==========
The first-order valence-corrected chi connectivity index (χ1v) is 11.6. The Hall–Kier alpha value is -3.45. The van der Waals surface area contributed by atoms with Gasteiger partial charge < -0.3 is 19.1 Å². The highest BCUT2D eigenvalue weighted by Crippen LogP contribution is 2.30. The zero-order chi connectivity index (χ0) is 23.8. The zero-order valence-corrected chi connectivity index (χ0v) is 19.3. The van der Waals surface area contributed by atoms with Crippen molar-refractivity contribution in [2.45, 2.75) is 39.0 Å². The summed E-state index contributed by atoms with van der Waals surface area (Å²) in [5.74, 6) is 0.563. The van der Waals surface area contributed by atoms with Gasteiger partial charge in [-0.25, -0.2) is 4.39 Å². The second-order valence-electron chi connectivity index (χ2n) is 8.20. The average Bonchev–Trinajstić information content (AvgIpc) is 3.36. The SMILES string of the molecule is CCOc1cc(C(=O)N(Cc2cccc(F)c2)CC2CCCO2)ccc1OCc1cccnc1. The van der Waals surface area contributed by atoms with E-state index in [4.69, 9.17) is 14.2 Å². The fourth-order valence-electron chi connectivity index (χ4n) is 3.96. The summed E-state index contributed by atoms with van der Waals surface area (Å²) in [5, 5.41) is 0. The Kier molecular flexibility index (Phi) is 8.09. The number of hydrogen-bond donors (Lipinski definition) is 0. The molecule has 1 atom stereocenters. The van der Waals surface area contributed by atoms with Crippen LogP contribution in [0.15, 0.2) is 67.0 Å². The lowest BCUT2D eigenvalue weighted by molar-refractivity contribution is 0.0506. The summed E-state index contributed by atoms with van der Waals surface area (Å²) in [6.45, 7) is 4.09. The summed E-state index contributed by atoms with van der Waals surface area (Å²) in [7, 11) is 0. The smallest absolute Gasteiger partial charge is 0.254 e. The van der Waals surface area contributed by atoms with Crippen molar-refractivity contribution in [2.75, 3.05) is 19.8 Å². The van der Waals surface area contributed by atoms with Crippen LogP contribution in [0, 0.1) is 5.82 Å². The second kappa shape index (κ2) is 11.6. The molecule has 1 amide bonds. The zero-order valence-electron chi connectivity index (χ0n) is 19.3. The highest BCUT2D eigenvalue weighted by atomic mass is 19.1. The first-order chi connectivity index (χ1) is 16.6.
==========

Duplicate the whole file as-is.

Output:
The first-order valence-corrected chi connectivity index (χ1v) is 11.6. The Hall–Kier alpha value is -3.45. The van der Waals surface area contributed by atoms with Gasteiger partial charge < -0.3 is 19.1 Å². The highest BCUT2D eigenvalue weighted by Crippen LogP contribution is 2.30. The zero-order chi connectivity index (χ0) is 23.8. The zero-order valence-corrected chi connectivity index (χ0v) is 19.3. The van der Waals surface area contributed by atoms with Crippen molar-refractivity contribution in [2.45, 2.75) is 39.0 Å². The summed E-state index contributed by atoms with van der Waals surface area (Å²) in [5.74, 6) is 0.563. The van der Waals surface area contributed by atoms with Gasteiger partial charge in [-0.25, -0.2) is 4.39 Å². The second-order valence-electron chi connectivity index (χ2n) is 8.20. The average Bonchev–Trinajstić information content (AvgIpc) is 3.36. The SMILES string of the molecule is CCOc1cc(C(=O)N(Cc2cccc(F)c2)CC2CCCO2)ccc1OCc1cccnc1. The van der Waals surface area contributed by atoms with E-state index in [4.69, 9.17) is 14.2 Å². The fourth-order valence-electron chi connectivity index (χ4n) is 3.96. The summed E-state index contributed by atoms with van der Waals surface area (Å²) in [5, 5.41) is 0. The Kier molecular flexibility index (Phi) is 8.09. The number of hydrogen-bond donors (Lipinski definition) is 0. The molecule has 1 atom stereocenters. The van der Waals surface area contributed by atoms with Crippen LogP contribution in [0.15, 0.2) is 67.0 Å². The lowest BCUT2D eigenvalue weighted by molar-refractivity contribution is 0.0506. The summed E-state index contributed by atoms with van der Waals surface area (Å²) in [6.45, 7) is 4.09. The summed E-state index contributed by atoms with van der Waals surface area (Å²) in [7, 11) is 0. The smallest absolute Gasteiger partial charge is 0.254 e. The van der Waals surface area contributed by atoms with Crippen molar-refractivity contribution in [2.75, 3.05) is 19.8 Å². The van der Waals surface area contributed by atoms with Crippen LogP contribution in [0, 0.1) is 5.82 Å². The second kappa shape index (κ2) is 11.6. The molecule has 1 amide bonds. The zero-order valence-electron chi connectivity index (χ0n) is 19.3. The highest BCUT2D eigenvalue weighted by atomic mass is 19.1. The first-order chi connectivity index (χ1) is 16.6.